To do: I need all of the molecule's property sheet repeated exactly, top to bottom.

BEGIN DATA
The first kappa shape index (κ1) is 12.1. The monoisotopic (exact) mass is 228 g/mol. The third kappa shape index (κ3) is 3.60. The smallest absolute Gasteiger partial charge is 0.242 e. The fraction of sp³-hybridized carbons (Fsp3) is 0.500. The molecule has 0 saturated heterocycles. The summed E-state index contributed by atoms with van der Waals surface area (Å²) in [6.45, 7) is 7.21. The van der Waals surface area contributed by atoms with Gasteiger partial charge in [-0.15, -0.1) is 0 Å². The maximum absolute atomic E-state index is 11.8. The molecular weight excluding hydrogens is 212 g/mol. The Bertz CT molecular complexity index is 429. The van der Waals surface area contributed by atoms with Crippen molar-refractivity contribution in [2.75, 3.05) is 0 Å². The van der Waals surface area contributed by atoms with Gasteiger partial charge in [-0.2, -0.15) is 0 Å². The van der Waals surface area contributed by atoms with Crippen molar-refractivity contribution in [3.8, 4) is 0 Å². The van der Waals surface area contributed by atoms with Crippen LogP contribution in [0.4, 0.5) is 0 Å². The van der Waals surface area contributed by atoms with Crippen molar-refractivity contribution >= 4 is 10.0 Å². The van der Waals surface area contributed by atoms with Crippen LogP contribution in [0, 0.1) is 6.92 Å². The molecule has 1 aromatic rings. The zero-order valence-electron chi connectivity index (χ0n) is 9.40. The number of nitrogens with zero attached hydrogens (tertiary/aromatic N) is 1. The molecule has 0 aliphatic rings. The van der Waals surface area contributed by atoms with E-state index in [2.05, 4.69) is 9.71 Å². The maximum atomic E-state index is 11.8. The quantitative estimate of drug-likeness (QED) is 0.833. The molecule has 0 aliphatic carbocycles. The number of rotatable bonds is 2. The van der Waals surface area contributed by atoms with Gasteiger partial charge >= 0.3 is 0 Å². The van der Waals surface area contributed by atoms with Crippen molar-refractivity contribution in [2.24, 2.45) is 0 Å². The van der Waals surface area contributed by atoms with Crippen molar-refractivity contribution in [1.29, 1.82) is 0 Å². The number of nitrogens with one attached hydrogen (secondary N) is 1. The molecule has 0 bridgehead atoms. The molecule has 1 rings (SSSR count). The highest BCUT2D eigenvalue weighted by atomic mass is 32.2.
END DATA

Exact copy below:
The first kappa shape index (κ1) is 12.1. The monoisotopic (exact) mass is 228 g/mol. The third kappa shape index (κ3) is 3.60. The smallest absolute Gasteiger partial charge is 0.242 e. The fraction of sp³-hybridized carbons (Fsp3) is 0.500. The molecule has 0 saturated heterocycles. The summed E-state index contributed by atoms with van der Waals surface area (Å²) in [6.45, 7) is 7.21. The van der Waals surface area contributed by atoms with Gasteiger partial charge in [-0.15, -0.1) is 0 Å². The maximum absolute atomic E-state index is 11.8. The molecular weight excluding hydrogens is 212 g/mol. The Bertz CT molecular complexity index is 429. The van der Waals surface area contributed by atoms with Crippen molar-refractivity contribution in [2.75, 3.05) is 0 Å². The van der Waals surface area contributed by atoms with Gasteiger partial charge in [-0.2, -0.15) is 0 Å². The van der Waals surface area contributed by atoms with Crippen molar-refractivity contribution in [3.8, 4) is 0 Å². The van der Waals surface area contributed by atoms with Crippen LogP contribution in [0.4, 0.5) is 0 Å². The van der Waals surface area contributed by atoms with Crippen molar-refractivity contribution >= 4 is 10.0 Å². The van der Waals surface area contributed by atoms with Crippen LogP contribution in [0, 0.1) is 6.92 Å². The molecule has 1 aromatic rings. The zero-order valence-electron chi connectivity index (χ0n) is 9.40. The number of nitrogens with zero attached hydrogens (tertiary/aromatic N) is 1. The molecule has 0 aliphatic rings. The van der Waals surface area contributed by atoms with E-state index in [2.05, 4.69) is 9.71 Å². The maximum atomic E-state index is 11.8. The quantitative estimate of drug-likeness (QED) is 0.833. The molecule has 0 aliphatic carbocycles. The number of rotatable bonds is 2. The van der Waals surface area contributed by atoms with Gasteiger partial charge >= 0.3 is 0 Å². The van der Waals surface area contributed by atoms with Crippen molar-refractivity contribution in [2.24, 2.45) is 0 Å². The van der Waals surface area contributed by atoms with Crippen molar-refractivity contribution in [1.29, 1.82) is 0 Å². The number of nitrogens with one attached hydrogen (secondary N) is 1. The molecule has 0 bridgehead atoms. The molecule has 1 rings (SSSR count). The highest BCUT2D eigenvalue weighted by atomic mass is 32.2.